The House approved the first spending bill for 2013, setting operating budgets for the Commerce and Justice Departments and for science-related agencies, such as NASA.
However, the White House has threatened to veto the legislation because it proposes deeper cuts than spending caps agreed to in last summer’s Budget Control Act. A statement of administration policy said the House bill also “undermines” key investments in export promotion, community safety and space flight.
The House approved the $51.1 billion appropriations bill in a 247-162 vote. The funding level is $1.6 billion below last year’s level and $731 million below the administration’s official request.
The spending bill includes a total of $7.7 billion for the Commerce Department, which represents an increase of $96 million above current levels but is $280 million below the administration’s official budget request.
$2.9 billion for the Patent and Trademark Office (PTO), an increase of $255 million above fiscal year 2012 levels.
$5 billion for the National Oceanic and Atmospheric Administration
$878.7 million for the Census Bureau — a $9.6 million cut compared to FY 2012 levels.
The bill provides $27.1 billion in total discretionary spending for the Justice Department, which is $11 million above FY 2012 levels but $44 million below the White House request.
$8.3 billion for the Federal Bureau of Investigation, which is $148 million above FY 2012 and $34 million above the President’s request.
$2.4 billion for the Drug Enforcement Agency, which is $50 million above FY 2012 levels
The bill provides $24.9 billion for a number of science-related agencies, including the White House Office of Science and Technology Policy, NASA and the National Science Foundation.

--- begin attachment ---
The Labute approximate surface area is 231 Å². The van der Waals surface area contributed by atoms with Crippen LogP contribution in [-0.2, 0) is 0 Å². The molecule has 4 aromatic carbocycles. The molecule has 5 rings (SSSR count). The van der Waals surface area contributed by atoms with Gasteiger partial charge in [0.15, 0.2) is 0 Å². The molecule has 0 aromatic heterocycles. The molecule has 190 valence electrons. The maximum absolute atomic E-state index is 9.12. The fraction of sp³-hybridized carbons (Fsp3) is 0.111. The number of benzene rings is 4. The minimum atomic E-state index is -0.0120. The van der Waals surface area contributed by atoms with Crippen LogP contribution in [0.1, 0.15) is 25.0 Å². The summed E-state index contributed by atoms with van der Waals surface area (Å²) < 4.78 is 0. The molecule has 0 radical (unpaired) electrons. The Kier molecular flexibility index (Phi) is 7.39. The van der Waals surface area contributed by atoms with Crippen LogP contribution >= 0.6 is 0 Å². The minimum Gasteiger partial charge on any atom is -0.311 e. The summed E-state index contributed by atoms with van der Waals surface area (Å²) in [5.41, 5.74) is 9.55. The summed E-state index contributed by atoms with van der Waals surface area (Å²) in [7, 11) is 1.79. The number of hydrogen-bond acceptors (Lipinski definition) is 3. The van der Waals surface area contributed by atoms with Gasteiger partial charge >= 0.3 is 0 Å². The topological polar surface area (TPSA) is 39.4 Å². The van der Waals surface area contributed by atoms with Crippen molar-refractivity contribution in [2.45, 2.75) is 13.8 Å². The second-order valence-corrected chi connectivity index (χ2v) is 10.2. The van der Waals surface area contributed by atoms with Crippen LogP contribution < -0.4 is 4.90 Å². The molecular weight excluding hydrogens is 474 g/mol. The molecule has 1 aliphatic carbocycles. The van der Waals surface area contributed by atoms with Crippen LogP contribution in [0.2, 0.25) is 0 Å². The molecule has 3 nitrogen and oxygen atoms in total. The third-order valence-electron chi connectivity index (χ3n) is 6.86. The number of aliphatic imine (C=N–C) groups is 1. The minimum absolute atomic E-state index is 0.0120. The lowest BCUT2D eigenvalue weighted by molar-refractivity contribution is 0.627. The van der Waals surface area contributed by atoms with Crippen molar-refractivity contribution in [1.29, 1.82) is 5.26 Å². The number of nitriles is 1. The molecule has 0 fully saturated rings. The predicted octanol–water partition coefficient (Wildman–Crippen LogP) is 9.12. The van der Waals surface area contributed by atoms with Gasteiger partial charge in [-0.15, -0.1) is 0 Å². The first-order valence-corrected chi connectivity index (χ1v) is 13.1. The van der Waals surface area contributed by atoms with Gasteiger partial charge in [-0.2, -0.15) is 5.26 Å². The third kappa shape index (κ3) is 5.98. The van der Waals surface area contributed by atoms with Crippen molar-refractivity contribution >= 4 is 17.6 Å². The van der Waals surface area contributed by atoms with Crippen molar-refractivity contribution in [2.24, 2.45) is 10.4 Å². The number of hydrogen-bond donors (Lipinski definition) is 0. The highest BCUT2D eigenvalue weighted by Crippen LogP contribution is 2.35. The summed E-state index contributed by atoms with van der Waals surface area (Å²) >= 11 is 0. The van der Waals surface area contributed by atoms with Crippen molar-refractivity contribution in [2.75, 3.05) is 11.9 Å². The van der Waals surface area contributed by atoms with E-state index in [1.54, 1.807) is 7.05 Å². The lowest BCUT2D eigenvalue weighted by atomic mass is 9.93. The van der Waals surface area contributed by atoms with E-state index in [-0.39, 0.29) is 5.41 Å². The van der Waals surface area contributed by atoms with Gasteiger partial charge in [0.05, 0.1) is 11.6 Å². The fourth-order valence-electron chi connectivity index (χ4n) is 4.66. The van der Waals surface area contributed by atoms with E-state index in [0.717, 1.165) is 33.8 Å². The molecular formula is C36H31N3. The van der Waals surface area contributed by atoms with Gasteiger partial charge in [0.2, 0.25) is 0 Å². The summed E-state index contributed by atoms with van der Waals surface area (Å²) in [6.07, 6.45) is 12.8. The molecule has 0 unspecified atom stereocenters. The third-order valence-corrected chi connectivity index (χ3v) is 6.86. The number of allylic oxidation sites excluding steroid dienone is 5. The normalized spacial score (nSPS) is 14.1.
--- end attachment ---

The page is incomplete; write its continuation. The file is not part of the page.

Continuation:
$17.6 billion for NASA, which includes $37 billion for space exploration
$7.3 billion for the National Science Foundation
The spending bill also contains new directives relating to agency cybersecurity practices. The bill directs the agencies funded by the appropriations bill to submit to the committee an annual report describing cyber attacks — both actual and attempted — against the agency, as well as the steps the agency took to respond to them.
The report also must include the agencies’ policies for “ensuring safe use of computer and mobile devices by individual employees.”
Amendments approved along partisan divide
The appropriations bill also included a number of amendments, approved in rapid succession in mostly party-line votes.
One would prevent the Justice Department from taking legal action against state laws requiring voter identification and another would stop the Census Bureau from conducting detailed, long-form surveys that many lawmakers find to be unnecessarily intrusive.
Republicans were successful earlier this week in blocking the Justice Department from participating in lawsuits challenging the constitutionality of new tough state immigration laws, including those of Arizona and Alabama.
The measure is the first of 12 annual appropriations bills to hit the House floor as GOP leaders have front-loaded the process with measures that have won bipartisan backing in the Appropriations panel. It’s unclear how much support the measures will get from the broader Democratic membership.
Francis Rose is the host of In Depth, which airs weekdays from 4-7 p.m. on 1500 AM in the Washington, DC metro area and online everywhere. Francis has covered all three branches of the federal government as a broadcast journalist since 1998. He joined Federal News Radio in 2006 as the producer and news anchor of the station’s morning drive program, the Federal Drive. He launched In Depth in 2008 as a daily show focused on connecting federal executives to the information they need to do their jobs better.